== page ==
The Bombay high court on Wednesday stayed the demolition of alleged illegal alterations at actor Kangana Ranaut's bungalow in Mumbai, saying the civic body's conduct was 'mala fide' and 'deplorable'.
A division bench of Justices S J Kathawalla and R I Chagla asked why the Brihanmumbai Municipal Corporation (BMC) gave only 24 hours to Ranaut to respond to its stop-work notice and went on to take action when she was outside Maharashtra.
The court was hearing a petition filed by Ranaut challenging a notice issued by the BMC for 'illegal' construction at her bungalow in Pali Hill area.
She also sought a stay to the demolition which began in the morning.
Asking the BMC to stop demolition, the court said that as per the stop-work notice issued on Tuesday, the alterations had not come up overnight.
"However, all of a sudden the corporation appears to have overnight woken up from its slumber, issued notice to the petitioner, that too when she is out of state, directing her to respond within 24 hours, and not granting her any further time, despite written request, and proceeding to demolish the premises upon completion of 24 hours," the court said.
"The manner in which the BMC proceeded to commence demolition work prima facie does not appear to be bona fide (in good faith) and smacks of mala fide (dishonest intentions)," it said.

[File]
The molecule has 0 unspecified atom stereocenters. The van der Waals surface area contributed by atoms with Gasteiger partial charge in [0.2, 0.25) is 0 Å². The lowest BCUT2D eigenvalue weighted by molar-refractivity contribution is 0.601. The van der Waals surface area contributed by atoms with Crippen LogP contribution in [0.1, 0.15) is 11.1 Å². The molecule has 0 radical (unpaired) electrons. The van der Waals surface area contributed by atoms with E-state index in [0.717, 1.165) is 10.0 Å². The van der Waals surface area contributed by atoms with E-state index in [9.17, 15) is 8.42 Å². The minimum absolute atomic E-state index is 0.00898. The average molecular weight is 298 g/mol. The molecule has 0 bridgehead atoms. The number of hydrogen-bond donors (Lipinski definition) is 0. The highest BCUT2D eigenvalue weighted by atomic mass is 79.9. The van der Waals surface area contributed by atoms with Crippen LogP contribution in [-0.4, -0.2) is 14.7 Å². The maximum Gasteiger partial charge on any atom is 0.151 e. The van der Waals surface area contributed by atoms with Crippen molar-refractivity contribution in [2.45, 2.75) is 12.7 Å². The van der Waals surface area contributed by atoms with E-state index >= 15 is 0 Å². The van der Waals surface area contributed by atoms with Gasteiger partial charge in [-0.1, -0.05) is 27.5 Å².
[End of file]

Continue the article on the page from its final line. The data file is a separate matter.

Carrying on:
The court was giving the corporation an opportunity to explain its stand/conduct through an affidavit, the judges said, and posted the petition for further hearing on Thursday.
"We cannot help but mention here that if the BMC would act with similar swiftness qua (with regard to) the numerous unauthorised constructions in this City, the City would be a completely different place to live in," the court remarked in the order.
It also sought to know from the BMC how its team entered the premises in the absence of the owner or her legal representative.
The sketch/drawing in the BMC's stop-work notice (issued on Tuesday) was 'extremely unclear and the unauthorised works cannot be seen at all', the judges said.
The civic body was trying to 'waste the time of the court and in the meantime complete the demolition', the HC said.
"We find the conduct of the BMC highly deplorable, more so since the BMC was well aware that a petition would be filed by the petitioner before this court at any time, and an application seeking urgent orders will be moved," the court said.
The civic body had on Tuesday filed a caveat before a lower court seeking to be heard if Ranaut moved the court, the HC noted.
After the BMC on Wednesday undertook demolition of 'illegal alterations' at Ranaut's bungalow at Pali Hill in suburban Bandra, the actor approached the high court through her lawyer Rizwan Siddiqui.
Her petition argued that she was not given sufficient time to respond to the notice, and claimed she had taken all necessary approvals before carrying out the construction.
Ranaut has crossed swords with the Shiv Sena, which rules in Maharashtra as well as controls the BMC, with her remark comparing Mumbai to Pakistan-occupied-Kashmir.
The 33-year-old actor, who returned to Mumbai on Wednesday from her home state Himachal Pradesh, alleged that the Maharashtra government was targeting her because of her clash with the Shiv Sena.